Please, check my edited answer. –  RredCat Jul 11 '12 at 6:50
    
Good one. Thanks. –  Jonas T Jul 11 '12 at 7:00
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Just as Hans mentioned, you will probably have to switch your session state to StateServer or SQLServer, but this is not something a snippet of code can do. There is a very good reliable and detailed article on codeproject that treats this problem properly.

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You don't HAVE to switch to StateServer or SqlServer, it's when you USE them that Session_End doesn't work. –  Hans Kesting Jul 9 '12 at 11:57
    
I actually thought you were ill-advising him against InProc, if he's developing a website or webapp to accommodate a lot of traffic or use multiple servers, InProc will definitely be a bad idea, the article above clearly explains the pros and cons of using InProc. –  Chibueze Opata Jul 9 '12 at 12:09
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This is the source code I implemented according to Hans Kesting's suggestion.

Global.asax

void Session_Start(object sender, EventArgs e) 
    {
        System.Collections.Generic.Dictionary<string, DateTime> Visitors =
                            new System.Collections.Generic.Dictionary<string, DateTime>();
        Visitors.Add(Session.SessionID, DateTime.Now);        
        HttpContext.Current.Application.Lock();
        Application["Visitors"] = Visitors;
        HttpContext.Current.Application.UnLock();
    }

HttpHandleder.cs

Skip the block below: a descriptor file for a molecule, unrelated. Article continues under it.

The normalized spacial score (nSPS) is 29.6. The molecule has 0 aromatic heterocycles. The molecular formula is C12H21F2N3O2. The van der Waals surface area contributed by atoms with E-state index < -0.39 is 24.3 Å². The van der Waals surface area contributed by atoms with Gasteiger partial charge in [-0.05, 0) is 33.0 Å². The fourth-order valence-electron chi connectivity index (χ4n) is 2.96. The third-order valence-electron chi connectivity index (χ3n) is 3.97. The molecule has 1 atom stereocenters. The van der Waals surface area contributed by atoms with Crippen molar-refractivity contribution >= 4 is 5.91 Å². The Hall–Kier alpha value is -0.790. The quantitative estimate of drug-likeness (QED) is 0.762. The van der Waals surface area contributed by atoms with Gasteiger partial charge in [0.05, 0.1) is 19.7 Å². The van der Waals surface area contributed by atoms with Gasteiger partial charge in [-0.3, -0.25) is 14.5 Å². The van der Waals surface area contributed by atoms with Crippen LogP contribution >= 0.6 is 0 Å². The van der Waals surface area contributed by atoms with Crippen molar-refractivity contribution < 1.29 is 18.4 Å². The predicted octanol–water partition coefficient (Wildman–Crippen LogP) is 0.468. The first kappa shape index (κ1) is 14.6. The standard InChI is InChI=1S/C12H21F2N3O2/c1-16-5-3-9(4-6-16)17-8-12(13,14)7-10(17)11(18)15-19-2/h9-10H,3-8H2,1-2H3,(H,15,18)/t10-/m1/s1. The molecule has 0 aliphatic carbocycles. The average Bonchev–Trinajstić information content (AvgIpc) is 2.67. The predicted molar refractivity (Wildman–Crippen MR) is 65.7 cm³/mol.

private static void UpdateVisitors()
    {
        System.Collections.Generic.Dictionary<string, DateTime> Visitors = (System.Collections.Generic.Dictionary<string, DateTime>)HttpContext.Current.Application["Visitors"];
        Visitors[HttpContext.Current.Session.SessionID] = DateTime.Now;
    }

AnyPage.aspx.cs(where you want to get the number of total online users)

 protected int GetCurrentOnlineUsers()
        {
            int total = 0;
            Dictionary<string, DateTime> Visitors = (Dictionary<string, DateTime>)Application["Visitors"];
            foreach (KeyValuePair<string, DateTime> pair in Visitors)
            {
                TimeSpan Remaining = DateTime.Now - pair.Value;
                int remainingMinutes = Convert.ToInt32(Remaining.TotalMinutes);            
                if (remainingMinutes < 21) //Only count the visitors who have been active less than 20 minutes ago.
                    total++;
            }

            return total;
        }
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Hans's solution is really great and working exactly what I want but I just found this article on MSDN recently which seems to be the best practice for this purpose.

REF: http://msdn.microsoft.com/en-AU/library/system.web.httprequest.anonymousid.aspx

Global.asax

void Application_Start(Object sender, EventArgs e)
    {
        // Initialize user count property
        Application["UserCount"] = 0;
    }

public void AnonymousIdentification_Creating(Object sender, AnonymousIdentificationEventArgs e)
    {
    // Change the anonymous id
    e.AnonymousID = "mysite.com_Anonymous_User_" + DateTime.Now.Ticks;

    // Increment count of unique anonymous users
    Application["UserCount"] = Int32.Parse(Application["UserCount"].ToString()) + 1;
}

.ASPX file

<%@ Page Language="C#" %>

<!DOCTYPE html PUBLIC "-//W3C//DTD XHTML 1.0 Transitional//EN" "http://www.w3.org/TR/xhtml1/DTD/xhtml1-transitional.dtd">

<script runat="server">
  void Page_Load(object sender, EventArgs e)
    {
      if (Application["UserCount"] != null)
      {
          lblUserCount.Text = Application["UserCount"].ToString();
          lblCurrentUser.Text = Request.AnonymousID;
      }
  }    
</script>


<html xmlns="http://www.w3.org/1999/xhtml" >
<head runat="server">
    <title>AnonymousID Example</title>
</head>
<body>
    <form id="form1" runat="server">
    <div>
        Number of users: 
        <asp:Label ID="lblUserCount" Runat="server"></asp:Label><br />
    Current user:
        <asp:Label ID="lblCurrentUser" Runat="server"></asp:Label><br />
    </div>
    </form>
</body>
</html>